Those who deceive others by hypocrisy, or refuse to continue to grow in grace and knowledge of Jesus are in danger of searing their conscience. The danger in this is that a seared conscience can no longer be brought to repentance and right knowledge. Their conscience does not function in them any more as God intended - it has become desensitized and beyond feeling and insensitive to the conviction by the Holy Spirit. Such can go so far as to become unable truly to repent (Titus 1:15; Hebrews 6:1-8).

As Christians, we are to purge sin from our lives until we serve God with a clear conscience (Hebrews 9:14). If we are allowing our conscience to be molded through God's Word, allowing the Holy Spirit to write His character into our conscience, then it will be a witness for our actions (our "works"). When we guard our "heart", we also guard our conscience, for in both are the real issues of our lives (Proverbs 4:23). There are three measures of our inner life in Christ: a pure heart, love from that pure heart, and a clear (undefiled) conscience (Titus 1:5; 1 Timothy 3:9). For a while, in this flesh we must do business with our conscience. It is God's gift to you and me. May we accept it with with thankfulness, guard it, and use as He intended. If we do, it will redound to His glory, and to ours.

Some day, when that which is perfect has come, there will be no more need for the conscience as we know it. The conscience will have served its purpose. It will be cast aside, making room for the perfect righteousness, and wholeness of Godly character. There will be no sin in us or around us. There will be nothing for the "third man" to accuse, and nothing that needs tobe confirmed. Our "conscience" will be clear permanently.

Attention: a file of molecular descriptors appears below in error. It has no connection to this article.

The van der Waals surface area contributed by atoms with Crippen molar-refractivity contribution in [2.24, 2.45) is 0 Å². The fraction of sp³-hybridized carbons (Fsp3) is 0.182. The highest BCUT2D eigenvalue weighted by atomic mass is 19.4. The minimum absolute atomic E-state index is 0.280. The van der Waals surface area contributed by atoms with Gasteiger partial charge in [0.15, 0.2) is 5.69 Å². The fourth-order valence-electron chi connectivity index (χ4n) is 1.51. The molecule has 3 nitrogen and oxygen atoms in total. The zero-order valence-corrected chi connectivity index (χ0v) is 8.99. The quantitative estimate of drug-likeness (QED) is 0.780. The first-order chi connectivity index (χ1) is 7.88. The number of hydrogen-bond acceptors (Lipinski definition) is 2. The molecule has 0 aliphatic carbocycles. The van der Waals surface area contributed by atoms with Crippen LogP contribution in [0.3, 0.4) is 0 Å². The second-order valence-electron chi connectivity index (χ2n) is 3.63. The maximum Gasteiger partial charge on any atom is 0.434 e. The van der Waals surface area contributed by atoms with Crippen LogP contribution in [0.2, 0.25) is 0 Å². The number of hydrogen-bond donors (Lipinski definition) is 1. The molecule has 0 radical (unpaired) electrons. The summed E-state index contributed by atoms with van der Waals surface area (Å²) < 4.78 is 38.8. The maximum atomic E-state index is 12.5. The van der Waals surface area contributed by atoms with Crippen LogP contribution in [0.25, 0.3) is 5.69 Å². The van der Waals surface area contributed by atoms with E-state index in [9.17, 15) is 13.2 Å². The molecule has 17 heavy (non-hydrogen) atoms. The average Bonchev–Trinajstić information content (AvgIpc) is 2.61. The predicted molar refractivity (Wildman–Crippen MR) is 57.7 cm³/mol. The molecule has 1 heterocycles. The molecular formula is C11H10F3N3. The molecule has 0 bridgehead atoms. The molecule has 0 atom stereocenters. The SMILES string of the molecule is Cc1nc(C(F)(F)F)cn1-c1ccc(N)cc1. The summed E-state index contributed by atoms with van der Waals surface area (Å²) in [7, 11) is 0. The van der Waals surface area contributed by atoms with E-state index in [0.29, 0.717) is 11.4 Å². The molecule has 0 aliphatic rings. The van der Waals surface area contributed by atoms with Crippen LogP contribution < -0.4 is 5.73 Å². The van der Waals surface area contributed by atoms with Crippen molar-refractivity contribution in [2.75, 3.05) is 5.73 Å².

What a wonderful time that will be!

But, until then... we must guard our conscience and the conscience of others, so we all may all have a clear conscience. "Let your conscience be your guide"? - Yes ... IF!

"...let us draw near with a sincere heart in the assurance that faith brings, because we have had our hearts sprinkled clean from an evil conscience and our bodes washed in pure water. And let us hold unwaveringly to the hope that we confess, for the one who made the promise is trustworthy. And let us take thought of how to spur one another on to love and good works" - Hebrews 10:22-24 (NET)